Photos by Michelle Davies | The Journal Gazette Working together, from left, John Logan, Katie Lehman and Jason Pilson serve up dishes of free chili at Monday's annual Labor Day Picnic at Headwaters Park.
Matt Miller of Fort Wayne helps his 9-year-old son Mason put mustard on his hot dog during the duo’s first visit to annual Labor Day Picnic, hosted by local unions.
Michelle Davies | The Journal Gazette Clyde Jackson of Fort Wayne grills up some of the free hot dogs offered at Monday’s annual Labor Day Picnic.
Tuesday, September 03, 2019 1:00 am
'We stand for everybody'
Labor wants more say
Picnickers emphasize importance of being represented on city boards
DAVE GONG | The Journal Gazette
Fort Wayne has plenty of decision-making boards, but according to one labor organizer, unions have been underrepresented.
“One of the top things is that there are so many boards and commissions that are in this community and labor is really not represented on a lot of them,” said Lloyd Osborne, business representative for the International Union of Operating Engineers Local 399.
“What we want to do is start to be recognized for the work we give back to this community,” said Osborne, one of about 6,500 people who gathered Monday at Headwaters Park for the annual Labor Day Picnic.
“We're not only just union members – we live and work in this community and this community is so important to us.”
This year's picnic, hosted by various unions, came less than a week after Fort Wayne Mayor Tom Henry announced the creation of a Labor Round Table, designed to bring every sector of the organized labor community to the table.
Darryl Esterline, business representative of SMART Sheet Metal Workers Local 20 and president of the Northeast Indiana Building and Construction Trades, co-chaired Monday's event. Esterline said organized labor in Fort Wayne began celebrating Labor Day in the late 1800s.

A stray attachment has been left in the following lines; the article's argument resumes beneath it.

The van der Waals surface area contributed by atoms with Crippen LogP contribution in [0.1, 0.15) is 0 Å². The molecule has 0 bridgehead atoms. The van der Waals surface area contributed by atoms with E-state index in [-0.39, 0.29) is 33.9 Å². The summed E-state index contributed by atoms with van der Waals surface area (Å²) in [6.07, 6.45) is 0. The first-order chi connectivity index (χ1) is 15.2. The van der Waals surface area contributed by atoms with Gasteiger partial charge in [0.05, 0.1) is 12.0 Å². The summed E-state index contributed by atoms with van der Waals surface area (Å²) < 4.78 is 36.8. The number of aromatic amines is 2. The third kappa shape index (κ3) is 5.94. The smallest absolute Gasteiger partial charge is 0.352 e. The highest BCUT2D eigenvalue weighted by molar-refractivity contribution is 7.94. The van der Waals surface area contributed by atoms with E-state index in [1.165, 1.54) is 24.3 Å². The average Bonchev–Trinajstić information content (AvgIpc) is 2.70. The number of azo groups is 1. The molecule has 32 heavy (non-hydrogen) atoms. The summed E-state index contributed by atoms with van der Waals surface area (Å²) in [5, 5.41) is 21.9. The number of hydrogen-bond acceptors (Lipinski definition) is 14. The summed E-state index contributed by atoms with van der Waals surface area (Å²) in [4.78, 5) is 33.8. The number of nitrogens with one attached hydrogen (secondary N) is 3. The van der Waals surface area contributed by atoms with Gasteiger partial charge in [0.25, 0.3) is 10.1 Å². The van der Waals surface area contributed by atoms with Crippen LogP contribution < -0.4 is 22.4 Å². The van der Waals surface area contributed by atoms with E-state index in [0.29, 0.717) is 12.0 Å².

The picnic is one way local labor organizations give back to the community, Esterline said, as attendees feasted on hot dogs, chili, beer, water and soft drinks.
Among the thousands of attendees, many were representing local unions, including the AFL-CIO, United Auto Workers, U.S. Iron Workers, Sheet Metal Workers and more.
In light of the mayor's newly announced round table, The Journal Gazette asked several union representatives what they hope to see from future discussions about labor in Fort Wayne.
“What we would like (from the round table) is an opportunity for our voices to be heard about collective bargaining rights – wages, fringe benefits packages and working conditions here in the city of Fort Wayne,” Esterline said.
Others, who declined to provide their names for varying reasons, echoed Esterline, while also bemoaning the 2014 removal of collective bargaining rights from non-public safety unions by the Fort Wayne City Council. One woman, who declined to be named, said workers with Fort Wayne Public Works and the parks department have a role in public safety and should not be excluded from the bargaining table.
Several candidates running in the November city election, including the mayor, County Councilwoman Sharon Tucker, City Councilmen Glynn Hines and Geoff Paddock and Allen County Democratic Party Chair Misti Meehan, attended Monday's picnic.
If elected, they said they plan to push for a restoration of collective bargaining rights.
Osborne said because of the work labor unions put into the city, it's important that labor is represented on boards and commissions with other community leaders.
“We want to make sure people know that we're not here just to have demands or go on strike,” Osborne said. “We want to do more for this community.”
Labor unions lift people up, Holli Murphy, president of the United Auto Workers Local 2209, said. More than anything, Murphy said she wants to see commitment from the mayor's office in support of labor as Henry's round table takes shape.
“We stand for everybody,” Murphy said.